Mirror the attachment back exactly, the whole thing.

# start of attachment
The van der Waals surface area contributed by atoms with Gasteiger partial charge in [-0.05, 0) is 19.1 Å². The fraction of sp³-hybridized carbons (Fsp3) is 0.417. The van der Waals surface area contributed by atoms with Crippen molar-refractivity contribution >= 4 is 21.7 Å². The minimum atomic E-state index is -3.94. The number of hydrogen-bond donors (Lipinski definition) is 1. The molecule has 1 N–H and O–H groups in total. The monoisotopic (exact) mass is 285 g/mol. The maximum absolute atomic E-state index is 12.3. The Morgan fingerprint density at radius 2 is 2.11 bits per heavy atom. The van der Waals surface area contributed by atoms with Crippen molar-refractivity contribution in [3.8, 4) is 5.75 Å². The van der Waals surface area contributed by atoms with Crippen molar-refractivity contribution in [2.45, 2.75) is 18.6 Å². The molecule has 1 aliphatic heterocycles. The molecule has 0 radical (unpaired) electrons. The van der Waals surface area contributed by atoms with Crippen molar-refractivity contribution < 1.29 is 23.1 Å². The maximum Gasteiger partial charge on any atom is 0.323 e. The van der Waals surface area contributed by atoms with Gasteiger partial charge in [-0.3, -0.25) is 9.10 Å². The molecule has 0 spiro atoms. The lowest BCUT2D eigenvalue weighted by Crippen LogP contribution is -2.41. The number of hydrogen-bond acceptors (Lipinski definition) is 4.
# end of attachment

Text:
The van der Waals surface area contributed by atoms with Gasteiger partial charge in [-0.05, 0) is 19.1 Å². The fraction of sp³-hybridized carbons (Fsp3) is 0.417. The van der Waals surface area contributed by atoms with Crippen molar-refractivity contribution >= 4 is 21.7 Å². The minimum atomic E-state index is -3.94. The number of hydrogen-bond donors (Lipinski definition) is 1. The molecule has 1 N–H and O–H groups in total. The monoisotopic (exact) mass is 285 g/mol. The maximum absolute atomic E-state index is 12.3. The Morgan fingerprint density at radius 2 is 2.11 bits per heavy atom. The van der Waals surface area contributed by atoms with Crippen molar-refractivity contribution in [3.8, 4) is 5.75 Å². The van der Waals surface area contributed by atoms with Crippen molar-refractivity contribution in [2.45, 2.75) is 18.6 Å². The molecule has 1 aliphatic heterocycles. The molecule has 0 radical (unpaired) electrons. The van der Waals surface area contributed by atoms with Crippen molar-refractivity contribution < 1.29 is 23.1 Å². The maximum Gasteiger partial charge on any atom is 0.323 e. The van der Waals surface area contributed by atoms with Gasteiger partial charge in [-0.3, -0.25) is 9.10 Å². The molecule has 0 spiro atoms. The lowest BCUT2D eigenvalue weighted by Crippen LogP contribution is -2.41. The number of hydrogen-bond acceptors (Lipinski definition) is 4.